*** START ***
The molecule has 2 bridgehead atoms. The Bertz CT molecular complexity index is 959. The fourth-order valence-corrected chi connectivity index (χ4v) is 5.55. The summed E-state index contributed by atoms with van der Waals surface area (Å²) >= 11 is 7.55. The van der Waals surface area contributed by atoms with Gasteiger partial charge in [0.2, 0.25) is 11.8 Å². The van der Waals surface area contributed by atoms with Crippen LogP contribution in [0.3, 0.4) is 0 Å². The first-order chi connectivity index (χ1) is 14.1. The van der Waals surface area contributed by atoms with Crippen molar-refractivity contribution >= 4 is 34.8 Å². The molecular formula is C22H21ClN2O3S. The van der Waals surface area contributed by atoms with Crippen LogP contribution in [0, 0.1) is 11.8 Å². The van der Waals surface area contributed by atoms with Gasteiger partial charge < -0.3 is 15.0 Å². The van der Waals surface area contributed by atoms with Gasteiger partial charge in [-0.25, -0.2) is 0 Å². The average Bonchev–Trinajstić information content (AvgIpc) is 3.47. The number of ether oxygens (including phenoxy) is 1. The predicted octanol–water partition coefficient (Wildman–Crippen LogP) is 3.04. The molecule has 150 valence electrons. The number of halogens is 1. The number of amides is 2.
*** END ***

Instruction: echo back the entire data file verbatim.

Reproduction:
The molecule has 2 bridgehead atoms. The Bertz CT molecular complexity index is 959. The fourth-order valence-corrected chi connectivity index (χ4v) is 5.55. The summed E-state index contributed by atoms with van der Waals surface area (Å²) >= 11 is 7.55. The van der Waals surface area contributed by atoms with Gasteiger partial charge in [0.2, 0.25) is 11.8 Å². The van der Waals surface area contributed by atoms with Crippen LogP contribution in [0.3, 0.4) is 0 Å². The first-order chi connectivity index (χ1) is 14.1. The van der Waals surface area contributed by atoms with Crippen molar-refractivity contribution >= 4 is 34.8 Å². The molecular formula is C22H21ClN2O3S. The van der Waals surface area contributed by atoms with Crippen LogP contribution in [0, 0.1) is 11.8 Å². The van der Waals surface area contributed by atoms with Gasteiger partial charge < -0.3 is 15.0 Å². The van der Waals surface area contributed by atoms with Gasteiger partial charge in [-0.25, -0.2) is 0 Å². The average Bonchev–Trinajstić information content (AvgIpc) is 3.47. The number of ether oxygens (including phenoxy) is 1. The predicted octanol–water partition coefficient (Wildman–Crippen LogP) is 3.04. The molecule has 150 valence electrons. The number of halogens is 1. The number of amides is 2.